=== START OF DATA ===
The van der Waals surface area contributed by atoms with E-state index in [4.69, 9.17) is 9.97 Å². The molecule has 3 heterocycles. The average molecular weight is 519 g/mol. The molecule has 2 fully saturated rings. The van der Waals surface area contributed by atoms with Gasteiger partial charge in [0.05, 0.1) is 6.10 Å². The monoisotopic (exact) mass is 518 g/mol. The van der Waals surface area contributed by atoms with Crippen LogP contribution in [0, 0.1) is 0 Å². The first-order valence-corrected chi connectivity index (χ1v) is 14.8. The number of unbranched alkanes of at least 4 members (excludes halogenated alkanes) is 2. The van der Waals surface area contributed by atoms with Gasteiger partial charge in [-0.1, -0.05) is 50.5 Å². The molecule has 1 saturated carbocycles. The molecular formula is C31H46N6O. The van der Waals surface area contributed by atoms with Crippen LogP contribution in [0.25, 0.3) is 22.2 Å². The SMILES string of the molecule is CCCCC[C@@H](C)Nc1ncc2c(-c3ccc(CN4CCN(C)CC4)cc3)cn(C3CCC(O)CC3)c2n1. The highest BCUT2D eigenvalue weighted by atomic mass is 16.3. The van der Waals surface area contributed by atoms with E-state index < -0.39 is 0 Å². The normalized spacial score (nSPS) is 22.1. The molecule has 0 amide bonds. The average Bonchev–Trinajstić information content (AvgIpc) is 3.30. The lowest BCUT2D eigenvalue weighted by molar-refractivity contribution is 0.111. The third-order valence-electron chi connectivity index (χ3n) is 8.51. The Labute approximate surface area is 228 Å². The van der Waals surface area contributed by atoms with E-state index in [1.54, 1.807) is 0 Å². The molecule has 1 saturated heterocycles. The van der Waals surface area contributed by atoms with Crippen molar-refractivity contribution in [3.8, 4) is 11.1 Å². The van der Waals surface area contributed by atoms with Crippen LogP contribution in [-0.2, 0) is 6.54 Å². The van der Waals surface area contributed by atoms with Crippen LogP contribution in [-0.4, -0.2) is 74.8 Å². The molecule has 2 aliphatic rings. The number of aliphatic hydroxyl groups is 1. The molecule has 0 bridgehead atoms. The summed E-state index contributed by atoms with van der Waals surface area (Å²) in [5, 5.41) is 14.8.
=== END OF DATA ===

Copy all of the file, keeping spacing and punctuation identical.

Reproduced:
The van der Waals surface area contributed by atoms with E-state index in [4.69, 9.17) is 9.97 Å². The molecule has 3 heterocycles. The average molecular weight is 519 g/mol. The molecule has 2 fully saturated rings. The van der Waals surface area contributed by atoms with Gasteiger partial charge in [0.05, 0.1) is 6.10 Å². The monoisotopic (exact) mass is 518 g/mol. The van der Waals surface area contributed by atoms with Crippen LogP contribution in [0, 0.1) is 0 Å². The first-order valence-corrected chi connectivity index (χ1v) is 14.8. The number of unbranched alkanes of at least 4 members (excludes halogenated alkanes) is 2. The van der Waals surface area contributed by atoms with Gasteiger partial charge in [-0.1, -0.05) is 50.5 Å². The molecule has 1 saturated carbocycles. The molecular formula is C31H46N6O. The van der Waals surface area contributed by atoms with Crippen LogP contribution in [0.25, 0.3) is 22.2 Å². The SMILES string of the molecule is CCCCC[C@@H](C)Nc1ncc2c(-c3ccc(CN4CCN(C)CC4)cc3)cn(C3CCC(O)CC3)c2n1. The highest BCUT2D eigenvalue weighted by atomic mass is 16.3. The van der Waals surface area contributed by atoms with E-state index < -0.39 is 0 Å². The normalized spacial score (nSPS) is 22.1. The molecule has 0 amide bonds. The average Bonchev–Trinajstić information content (AvgIpc) is 3.30. The lowest BCUT2D eigenvalue weighted by molar-refractivity contribution is 0.111. The third-order valence-electron chi connectivity index (χ3n) is 8.51. The Labute approximate surface area is 228 Å². The van der Waals surface area contributed by atoms with E-state index in [1.54, 1.807) is 0 Å². The molecule has 1 saturated heterocycles. The van der Waals surface area contributed by atoms with Crippen molar-refractivity contribution in [3.8, 4) is 11.1 Å². The van der Waals surface area contributed by atoms with Crippen LogP contribution in [-0.2, 0) is 6.54 Å². The van der Waals surface area contributed by atoms with Crippen LogP contribution in [-0.4, -0.2) is 74.8 Å². The molecule has 2 aliphatic rings. The number of aliphatic hydroxyl groups is 1. The molecule has 0 bridgehead atoms. The summed E-state index contributed by atoms with van der Waals surface area (Å²) in [5, 5.41) is 14.8.